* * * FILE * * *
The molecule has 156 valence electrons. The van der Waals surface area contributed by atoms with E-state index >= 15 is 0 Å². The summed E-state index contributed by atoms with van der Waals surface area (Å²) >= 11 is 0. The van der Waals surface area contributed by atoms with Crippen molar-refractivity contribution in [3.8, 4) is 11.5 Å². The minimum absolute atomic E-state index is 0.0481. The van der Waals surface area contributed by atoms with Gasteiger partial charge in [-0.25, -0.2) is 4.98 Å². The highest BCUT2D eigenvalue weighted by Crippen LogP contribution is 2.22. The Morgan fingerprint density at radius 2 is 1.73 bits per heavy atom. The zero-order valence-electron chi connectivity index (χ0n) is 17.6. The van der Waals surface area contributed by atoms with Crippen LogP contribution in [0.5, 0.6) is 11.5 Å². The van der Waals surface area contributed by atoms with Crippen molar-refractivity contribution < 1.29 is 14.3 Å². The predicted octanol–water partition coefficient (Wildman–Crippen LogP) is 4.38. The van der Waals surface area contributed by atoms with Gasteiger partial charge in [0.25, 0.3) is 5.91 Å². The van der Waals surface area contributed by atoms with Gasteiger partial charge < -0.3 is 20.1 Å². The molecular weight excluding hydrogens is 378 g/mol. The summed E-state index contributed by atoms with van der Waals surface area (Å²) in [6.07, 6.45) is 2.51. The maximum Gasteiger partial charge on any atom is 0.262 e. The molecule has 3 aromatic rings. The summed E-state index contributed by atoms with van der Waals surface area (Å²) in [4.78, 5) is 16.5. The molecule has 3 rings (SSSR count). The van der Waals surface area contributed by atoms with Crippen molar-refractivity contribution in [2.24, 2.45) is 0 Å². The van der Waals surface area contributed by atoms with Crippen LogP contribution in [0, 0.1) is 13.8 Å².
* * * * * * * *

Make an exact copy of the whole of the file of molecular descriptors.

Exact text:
The molecule has 156 valence electrons. The van der Waals surface area contributed by atoms with E-state index >= 15 is 0 Å². The summed E-state index contributed by atoms with van der Waals surface area (Å²) >= 11 is 0. The van der Waals surface area contributed by atoms with Crippen molar-refractivity contribution in [3.8, 4) is 11.5 Å². The minimum absolute atomic E-state index is 0.0481. The van der Waals surface area contributed by atoms with Gasteiger partial charge in [-0.25, -0.2) is 4.98 Å². The highest BCUT2D eigenvalue weighted by Crippen LogP contribution is 2.22. The Morgan fingerprint density at radius 2 is 1.73 bits per heavy atom. The zero-order valence-electron chi connectivity index (χ0n) is 17.6. The van der Waals surface area contributed by atoms with Crippen LogP contribution in [0.5, 0.6) is 11.5 Å². The van der Waals surface area contributed by atoms with Crippen molar-refractivity contribution < 1.29 is 14.3 Å². The predicted octanol–water partition coefficient (Wildman–Crippen LogP) is 4.38. The van der Waals surface area contributed by atoms with Gasteiger partial charge in [0.25, 0.3) is 5.91 Å². The van der Waals surface area contributed by atoms with Gasteiger partial charge < -0.3 is 20.1 Å². The molecular weight excluding hydrogens is 378 g/mol. The summed E-state index contributed by atoms with van der Waals surface area (Å²) in [6.07, 6.45) is 2.51. The maximum Gasteiger partial charge on any atom is 0.262 e. The molecule has 3 aromatic rings. The summed E-state index contributed by atoms with van der Waals surface area (Å²) in [4.78, 5) is 16.5. The molecule has 3 rings (SSSR count). The van der Waals surface area contributed by atoms with Crippen molar-refractivity contribution in [2.24, 2.45) is 0 Å². The van der Waals surface area contributed by atoms with Crippen LogP contribution in [0, 0.1) is 13.8 Å².